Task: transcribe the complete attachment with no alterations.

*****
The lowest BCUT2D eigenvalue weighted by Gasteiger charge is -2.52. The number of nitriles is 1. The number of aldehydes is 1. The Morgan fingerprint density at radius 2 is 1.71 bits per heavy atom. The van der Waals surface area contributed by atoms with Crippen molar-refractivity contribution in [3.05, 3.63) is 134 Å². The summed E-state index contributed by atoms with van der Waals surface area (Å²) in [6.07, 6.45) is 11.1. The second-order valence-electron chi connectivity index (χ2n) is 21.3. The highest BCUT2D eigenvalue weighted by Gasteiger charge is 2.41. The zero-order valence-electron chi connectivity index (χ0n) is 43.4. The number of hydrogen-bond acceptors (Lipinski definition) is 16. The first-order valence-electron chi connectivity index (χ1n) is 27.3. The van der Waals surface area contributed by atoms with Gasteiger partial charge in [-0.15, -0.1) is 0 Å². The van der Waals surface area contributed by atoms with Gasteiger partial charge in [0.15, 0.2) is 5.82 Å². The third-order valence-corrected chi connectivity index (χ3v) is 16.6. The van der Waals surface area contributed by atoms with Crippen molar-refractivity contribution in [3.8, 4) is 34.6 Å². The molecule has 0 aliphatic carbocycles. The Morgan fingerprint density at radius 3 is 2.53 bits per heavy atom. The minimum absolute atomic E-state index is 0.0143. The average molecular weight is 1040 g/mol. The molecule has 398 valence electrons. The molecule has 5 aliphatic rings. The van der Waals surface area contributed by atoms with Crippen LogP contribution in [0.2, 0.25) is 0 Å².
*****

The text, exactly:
The lowest BCUT2D eigenvalue weighted by Gasteiger charge is -2.52. The number of nitriles is 1. The number of aldehydes is 1. The Morgan fingerprint density at radius 2 is 1.71 bits per heavy atom. The van der Waals surface area contributed by atoms with Crippen molar-refractivity contribution in [3.05, 3.63) is 134 Å². The summed E-state index contributed by atoms with van der Waals surface area (Å²) in [6.07, 6.45) is 11.1. The second-order valence-electron chi connectivity index (χ2n) is 21.3. The highest BCUT2D eigenvalue weighted by Gasteiger charge is 2.41. The zero-order valence-electron chi connectivity index (χ0n) is 43.4. The number of hydrogen-bond acceptors (Lipinski definition) is 16. The first-order valence-electron chi connectivity index (χ1n) is 27.3. The van der Waals surface area contributed by atoms with Gasteiger partial charge in [-0.15, -0.1) is 0 Å². The van der Waals surface area contributed by atoms with Gasteiger partial charge in [0.15, 0.2) is 5.82 Å². The third-order valence-corrected chi connectivity index (χ3v) is 16.6. The van der Waals surface area contributed by atoms with Crippen molar-refractivity contribution in [3.8, 4) is 34.6 Å². The molecule has 0 aliphatic carbocycles. The Morgan fingerprint density at radius 3 is 2.53 bits per heavy atom. The minimum absolute atomic E-state index is 0.0143. The average molecular weight is 1040 g/mol. The molecule has 398 valence electrons. The molecule has 5 aliphatic rings. The van der Waals surface area contributed by atoms with Crippen LogP contribution in [0.2, 0.25) is 0 Å².